October 26, 2017 - 8:20 pm
Fifty-eight people killed. More than 500 injured. And yet, nearly a month after the Las Vegas Strip experienced the worst mass shooting in modern American history, local and federal authorities are refusing to fill in the blanks.
It wasn’t always like this. In the days after Oct. 1, when Stephen Paddock opened fire on the Route 91 Harvest festival crowd from his Mandalay Bay corner suite, Las Vegas police were hosting multiple news conferences a day. Then, once a day. Then, once every few days.
They compiled and released snippets of officers’ body camera footage. They spent several minutes answering specific questions. They released a comprehensive timeline, which ended up being wrong. They took it back, and tried to clarify the errors, but instead caused more confusion.
By Oct. 13 — the last time the Metropolitan Police Department or the FBI addressed the media or public — something had changed. The sheriff, who had been straightforward and stern, was now emotional and at times combative. Both he and the FBI failed to provide much new information, and at the end of the meeting, they refused to take questions.
Since that day, the only person who has shed more light on the investigation is Mandalay Bay security guard Jesus Campos, who was shot in the leg while approaching the gunman’s room. His platform to share that information? “The Ellen DeGeneres Show,” which aired last week. He hasn’t made himself available to the media since.
“It doesn’t matter,” FBI spokeswoman Sandra Breault told the Las Vegas Review-Journal on Thursday, when asked why there had been no significant updates in two weeks. “It’s an ongoing investigation, and unless there’s something to report, there will not be a briefing.”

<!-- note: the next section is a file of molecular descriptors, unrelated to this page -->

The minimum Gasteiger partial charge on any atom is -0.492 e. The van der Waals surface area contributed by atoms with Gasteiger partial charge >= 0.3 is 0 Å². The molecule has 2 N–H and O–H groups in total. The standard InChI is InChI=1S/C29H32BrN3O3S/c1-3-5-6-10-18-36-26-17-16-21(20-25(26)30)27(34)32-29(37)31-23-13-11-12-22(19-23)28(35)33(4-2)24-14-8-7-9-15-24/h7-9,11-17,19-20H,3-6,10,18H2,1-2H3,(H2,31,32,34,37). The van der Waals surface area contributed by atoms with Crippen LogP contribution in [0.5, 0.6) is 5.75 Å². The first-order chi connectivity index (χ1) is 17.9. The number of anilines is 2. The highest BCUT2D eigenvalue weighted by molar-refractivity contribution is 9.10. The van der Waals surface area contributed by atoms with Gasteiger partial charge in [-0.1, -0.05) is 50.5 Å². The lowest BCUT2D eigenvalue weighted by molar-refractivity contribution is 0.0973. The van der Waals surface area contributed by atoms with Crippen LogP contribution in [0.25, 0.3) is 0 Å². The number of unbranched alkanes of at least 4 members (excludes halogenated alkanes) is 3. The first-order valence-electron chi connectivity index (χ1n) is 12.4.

Calls to the national FBI office were forwarded back to Breault at the Las Vegas office.
At least twice this week, the Las Vegas Review-Journal has asked to speak with Sheriff Joe Lombardo about the shooting investigation. Both times, reporters were told by Carla Alston, the Police Department’s director of communications, that the sheriff “will not be conducting interviews.”
“As he has stated previously, the case is still ongoing” she said in an email Thursday. “Another media briefing will be held when we have new and accurate information.”
When asked when that briefing would be, Alston guessed it could occur in the next two weeks. The Review-Journal also specifically asked about the more than 50,000 hours of overtime that Metro officers have logged since Oct. 1 on work directly related to the shooting investigation.
“Investigators have made progress on investigative leads and in mapping out Stephen Paddock’s life for the last few years — and they’re still not done,” Alston said. “We still have officers dedicated to this case 24/7.”
She agreed that members of the public have a right to know more, “but they have a right to accurate information and not the speculation … that has filled so many news stories the past month.”
Nearly a month after the mass shooting, the gunman’s motive remains a mystery. More straightforward questions also remain unanswered, including whether the 32nd floor of Mandalay Bay — where the gunman was staying — has surveillance cameras, and what exactly investigators collected in the gunman’s hotel room and homes.
Authorities also have not said how long the gunman had a “do not disturb” sign on his hotel door, and whether hotel staff saw something suspicious in his room but failed to report it.
Though authorities have described the investigation as a team effort, they have not explained what role Las Vegas police, the FBI and the Bureau of Alcohol, Tobacco, Firearms and Explosives are playing in the case.